Charleston, WV (WOAY) – The West Virginia Governor’s Highway Safety Program (GHSP) advises drivers to be cautious as October through December is the peak season for animal collisions.
Fall is the breeding season for deer, resulting in increased movements, especially during dusk and dawn. Drivers must be especially alert during this time of year as deer and other animals will be present near roadways.
To avoid an animal collision, the GHSP offers these safety tips:
- Be alert, especially at dawn and dusk when deer are more active.
- Be extra vigilant and reduce vehicle speed near wooded areas or green spaces, such as parks and golf courses, and near water sources, such as streams and ponds.
- Pay attention to “deer crossing” signs, as they indicate areas where several vehicle-deer collisions have taken place in the past; be extra cautious in these areas.
- If you see one deer, expect others, as deer typically travel in herds.
- Use high beams when there is no oncoming traffic and scan the roadway for the reflective eyes of deer and other animals. Flicking your high beams on an animal in the road may cause the animal to run away. High beams also help illuminate dark streets.
- Always wear a seat belt and use appropriate child safety seats, as these are the best defenses in any collision.
- Put your phone away while you’re driving. Distracted driving is as deadly as impaired driving and is illegal.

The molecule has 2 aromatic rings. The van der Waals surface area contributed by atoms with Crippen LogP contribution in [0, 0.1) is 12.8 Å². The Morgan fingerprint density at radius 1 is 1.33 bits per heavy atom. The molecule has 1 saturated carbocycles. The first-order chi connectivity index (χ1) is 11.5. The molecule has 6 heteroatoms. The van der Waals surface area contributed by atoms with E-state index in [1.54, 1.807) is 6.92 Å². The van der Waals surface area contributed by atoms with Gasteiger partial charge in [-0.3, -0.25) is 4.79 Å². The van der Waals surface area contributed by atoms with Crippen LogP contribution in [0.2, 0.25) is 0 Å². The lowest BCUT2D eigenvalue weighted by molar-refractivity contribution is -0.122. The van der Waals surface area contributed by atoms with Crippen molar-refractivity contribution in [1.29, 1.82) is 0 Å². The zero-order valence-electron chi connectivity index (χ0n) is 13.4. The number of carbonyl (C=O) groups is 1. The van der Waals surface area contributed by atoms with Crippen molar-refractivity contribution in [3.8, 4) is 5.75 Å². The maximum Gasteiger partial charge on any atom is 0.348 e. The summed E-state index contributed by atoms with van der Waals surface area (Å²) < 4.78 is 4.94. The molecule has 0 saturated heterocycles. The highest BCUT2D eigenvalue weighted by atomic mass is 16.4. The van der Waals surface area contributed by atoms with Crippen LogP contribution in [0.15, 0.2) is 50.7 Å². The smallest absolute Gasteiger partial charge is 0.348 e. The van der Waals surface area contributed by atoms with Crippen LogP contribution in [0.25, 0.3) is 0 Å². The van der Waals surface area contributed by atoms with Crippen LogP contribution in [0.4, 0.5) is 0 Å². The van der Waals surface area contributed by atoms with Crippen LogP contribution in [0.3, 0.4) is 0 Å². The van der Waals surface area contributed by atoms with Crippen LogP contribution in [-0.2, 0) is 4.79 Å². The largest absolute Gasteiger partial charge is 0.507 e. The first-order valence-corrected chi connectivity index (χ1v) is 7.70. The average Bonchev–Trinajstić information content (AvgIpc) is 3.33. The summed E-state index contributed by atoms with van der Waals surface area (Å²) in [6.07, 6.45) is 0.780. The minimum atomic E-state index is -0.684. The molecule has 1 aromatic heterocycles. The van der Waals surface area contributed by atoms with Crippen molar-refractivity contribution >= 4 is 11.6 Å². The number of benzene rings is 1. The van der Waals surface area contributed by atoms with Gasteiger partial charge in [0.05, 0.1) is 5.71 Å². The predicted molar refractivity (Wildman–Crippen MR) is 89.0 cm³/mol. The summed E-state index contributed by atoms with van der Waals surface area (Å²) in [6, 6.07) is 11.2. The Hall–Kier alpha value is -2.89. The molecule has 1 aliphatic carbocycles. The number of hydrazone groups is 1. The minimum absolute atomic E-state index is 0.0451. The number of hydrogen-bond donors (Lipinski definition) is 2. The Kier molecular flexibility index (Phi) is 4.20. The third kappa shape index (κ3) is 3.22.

- Never drive while impaired by drugs or alcohol.
- Brake as necessary. If you can avoid hitting the animal, reduce your speed, honk your horn and tap your brakes to warn other drivers. If there are no drivers behind you, brake hard.
- Do not swerve to avoid hitting a deer. If a car crash is inevitable, maintain control of your vehicle and don’t veer off the road. The most severe collisions can occur when motorists turn into oncoming traffic and collide with another car, or run off the road, hit objects, or overturn.
If a collision occurs, move your vehicle to the shoulder of the roadway, and call local law enforcement at 911 or the West Virginia State Police at *77. Remain in your car with your seat belt fastened.
If a secondary collision occurs, drivers and passengers are safest inside their vehicles and wearing seat belts.
A non-hunting tag must be obtained from the West Virginia Division of Natural Resources (DNR) to remove a deer carcass or any part of a deer from a crash site.
Contact information for local DNR districts is listed in West Virginia’s hunting regulations which can be found at wvdnr.gov. If the crash occurs after normal office hours, drivers may call the next day.
For more information about the West Virginia Governor’s Highway Safety Program, visit highwaysafety.wv.gov or call 304-926-2509.